Powershell GUI utility to create Intunewin files for Win32 Intune applications

Although Intune is often used to manage mobile devices and applications, it can also manage and deploy Windows 10 applications. It can easily deploy AppX and MSIX applications, but Win32 applications need to be wrapped into an Intunewin package before they can be deployed. This makes them look more like the AppX/MSIX style applications that Intune was originally designed to deploy.

There is a command line tool called the Microsoft Win32 Content Prep Tool that can be used to wrap a Win32 application into an Intunewin format. This work is often be done by application packagers, or by the Intune deployment team.

To make use of this tool more convenient to use, and also more suitable for less technical personnel, I have created a GUI application, written in Powershell. The utility comes as an MSI installer, that includes the Powershell script, the content prep tool executable and a shortcut.

The utility can be downloaded below.


Once installed, the utility can be started by running the following shortcut.

and when opened, the utility looks like this.

From this window the source folder, output folder and setup file name can be selected, using the browse buttons. Input is validated to ensure that it exists.

The Microsoft Win32 Content Prep Tool has a known bug that causes the tool to fail if output is redirected, therefore I have allowed the CMD window output to be displayed so that it is possible to check that the conversion is working correctly, rather than giving no output at all. The CMD windows closes automatically once the content prep tool has finished, and the Intunewin package will be found in the Output Folder path.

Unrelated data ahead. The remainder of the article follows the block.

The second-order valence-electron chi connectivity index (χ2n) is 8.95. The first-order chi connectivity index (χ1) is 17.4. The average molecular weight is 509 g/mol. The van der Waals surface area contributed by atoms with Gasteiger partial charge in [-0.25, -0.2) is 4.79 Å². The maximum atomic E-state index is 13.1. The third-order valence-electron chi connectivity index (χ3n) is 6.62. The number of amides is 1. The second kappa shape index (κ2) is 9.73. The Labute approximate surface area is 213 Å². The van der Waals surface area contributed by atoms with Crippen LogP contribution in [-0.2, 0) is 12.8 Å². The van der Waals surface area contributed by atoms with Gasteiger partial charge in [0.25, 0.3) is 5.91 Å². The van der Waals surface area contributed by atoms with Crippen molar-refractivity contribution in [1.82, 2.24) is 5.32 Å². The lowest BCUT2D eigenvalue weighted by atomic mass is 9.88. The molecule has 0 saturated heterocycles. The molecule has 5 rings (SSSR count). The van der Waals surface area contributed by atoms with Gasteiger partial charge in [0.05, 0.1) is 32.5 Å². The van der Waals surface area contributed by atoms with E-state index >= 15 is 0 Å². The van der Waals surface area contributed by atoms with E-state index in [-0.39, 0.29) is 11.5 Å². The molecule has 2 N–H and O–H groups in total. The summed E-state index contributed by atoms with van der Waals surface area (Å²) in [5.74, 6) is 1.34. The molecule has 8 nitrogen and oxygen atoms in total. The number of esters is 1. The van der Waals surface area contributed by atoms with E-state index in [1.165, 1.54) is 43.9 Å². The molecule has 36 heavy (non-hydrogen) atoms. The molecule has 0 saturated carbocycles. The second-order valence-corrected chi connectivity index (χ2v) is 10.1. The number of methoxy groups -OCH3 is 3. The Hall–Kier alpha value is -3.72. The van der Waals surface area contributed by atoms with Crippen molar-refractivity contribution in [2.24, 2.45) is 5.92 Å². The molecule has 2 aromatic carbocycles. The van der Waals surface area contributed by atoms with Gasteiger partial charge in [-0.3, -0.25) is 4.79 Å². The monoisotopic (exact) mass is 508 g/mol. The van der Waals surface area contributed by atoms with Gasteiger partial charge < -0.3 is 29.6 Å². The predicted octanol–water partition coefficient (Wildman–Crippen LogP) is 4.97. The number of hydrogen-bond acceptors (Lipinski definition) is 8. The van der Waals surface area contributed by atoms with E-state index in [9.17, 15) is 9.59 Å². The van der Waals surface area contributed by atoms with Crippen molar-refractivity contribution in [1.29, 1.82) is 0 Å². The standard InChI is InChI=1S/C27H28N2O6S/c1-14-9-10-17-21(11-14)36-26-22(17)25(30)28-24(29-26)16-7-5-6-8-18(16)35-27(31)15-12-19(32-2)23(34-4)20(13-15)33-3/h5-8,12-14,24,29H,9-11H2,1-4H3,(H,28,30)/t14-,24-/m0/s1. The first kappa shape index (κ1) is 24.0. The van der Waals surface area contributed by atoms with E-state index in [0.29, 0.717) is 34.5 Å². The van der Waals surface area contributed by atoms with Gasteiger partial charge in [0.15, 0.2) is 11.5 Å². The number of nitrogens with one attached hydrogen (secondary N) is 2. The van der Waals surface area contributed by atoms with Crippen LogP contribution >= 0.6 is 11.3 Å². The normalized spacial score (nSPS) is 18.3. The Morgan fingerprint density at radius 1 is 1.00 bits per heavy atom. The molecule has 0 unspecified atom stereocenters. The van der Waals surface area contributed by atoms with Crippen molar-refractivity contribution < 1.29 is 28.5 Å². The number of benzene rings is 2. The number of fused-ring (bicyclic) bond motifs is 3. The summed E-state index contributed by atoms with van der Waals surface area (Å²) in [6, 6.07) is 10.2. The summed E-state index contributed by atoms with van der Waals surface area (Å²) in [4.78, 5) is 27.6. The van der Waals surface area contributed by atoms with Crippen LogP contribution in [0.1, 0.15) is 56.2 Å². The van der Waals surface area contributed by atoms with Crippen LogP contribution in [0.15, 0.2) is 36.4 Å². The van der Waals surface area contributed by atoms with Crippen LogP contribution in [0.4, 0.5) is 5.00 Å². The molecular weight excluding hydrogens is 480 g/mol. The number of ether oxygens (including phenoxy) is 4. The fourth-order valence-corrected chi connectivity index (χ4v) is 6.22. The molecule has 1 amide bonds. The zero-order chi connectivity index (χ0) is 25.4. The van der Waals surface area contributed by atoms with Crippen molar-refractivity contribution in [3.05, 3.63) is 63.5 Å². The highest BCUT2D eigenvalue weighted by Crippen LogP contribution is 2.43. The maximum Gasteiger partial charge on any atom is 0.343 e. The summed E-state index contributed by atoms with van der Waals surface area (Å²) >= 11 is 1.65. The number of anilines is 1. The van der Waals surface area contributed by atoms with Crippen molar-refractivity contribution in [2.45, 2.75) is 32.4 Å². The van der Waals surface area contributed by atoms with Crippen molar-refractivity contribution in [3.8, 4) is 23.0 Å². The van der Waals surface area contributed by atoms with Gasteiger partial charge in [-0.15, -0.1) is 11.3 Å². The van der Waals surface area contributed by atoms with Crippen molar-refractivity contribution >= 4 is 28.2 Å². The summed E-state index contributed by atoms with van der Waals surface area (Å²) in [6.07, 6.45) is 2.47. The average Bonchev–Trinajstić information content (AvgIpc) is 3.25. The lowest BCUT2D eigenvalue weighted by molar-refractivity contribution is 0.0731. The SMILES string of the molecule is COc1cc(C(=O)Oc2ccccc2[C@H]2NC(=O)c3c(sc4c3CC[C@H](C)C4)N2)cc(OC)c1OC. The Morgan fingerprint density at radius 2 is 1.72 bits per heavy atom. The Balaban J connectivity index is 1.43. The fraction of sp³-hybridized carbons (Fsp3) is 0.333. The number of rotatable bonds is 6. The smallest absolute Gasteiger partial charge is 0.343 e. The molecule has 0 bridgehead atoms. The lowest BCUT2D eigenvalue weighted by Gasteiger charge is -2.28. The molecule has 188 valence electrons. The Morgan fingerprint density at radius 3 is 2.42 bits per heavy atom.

Logging to the Windows Eventlog using Powershell

When automating tasks, such as software installation, using Powershell, it is useful to output to a logfile for fault finding purposes, but I have never liked the idea of creating log files, as these are not easily managed and can build up over time. Another problem is that no-one, other than yourself, is likely to know that the logs exist, or where it is located. Everyone, however, knows about the Windows Eventlog and how to access it, so it makes sense to log your information there.

Adding script output to the Windows Eventlog is reasonably straightforward, but has to be done in the correct way. To use the Eventlog you need to create two items, a new Eventlog and a Source for the log entries. Optionally you can then configure the log that you have created. The code for this is below.

New-EventLog -LogName Application -Source "Documentum_Webtop-AddIn_1.0_x86_R01"
Limit-EventLog -OverflowAction OverWriteAsNeeded -MaximumSize 64KB -LogName Application

The first line of code creates a log called Application, with a source called Documentum_Webtop-AddIn_1.0_x86_R01. The source is simply the packaged application that I am going to be installing. Using this name makes it easy to identify log entries from the application within the Eventlog.

The second line of code sets the maximum size of the log to 64Kb and configures the log to overwrite when it gets to the maximum size.

I can now write to the Eventlog by using the following command.

Write-EventLog -LogName "Application" -Source "Documentum_Webtop-AddIn_1.0_x86_R01" -EventID 25001  -EntryType Information -Message "Begining install of Application Documentum_Webtop-AddIn_1.0_x86_R01"

The EventID should be 25000 or greater, as this range is undocumented.

ErrorType can be Information, Warning or Error.

When writing install and uninstall scripts, I like to include the New-Eventlog and Limit-EventLog entries at the beginning of the Install script, and then remove the Source at the end of the Uninstall script. This keeps things tidy, especially if you have a large number of applications to install.

To remove the source use the following command.

Remove-EventLog -Source "Documentum_Webtop-AddIn_1.0_x86_R01"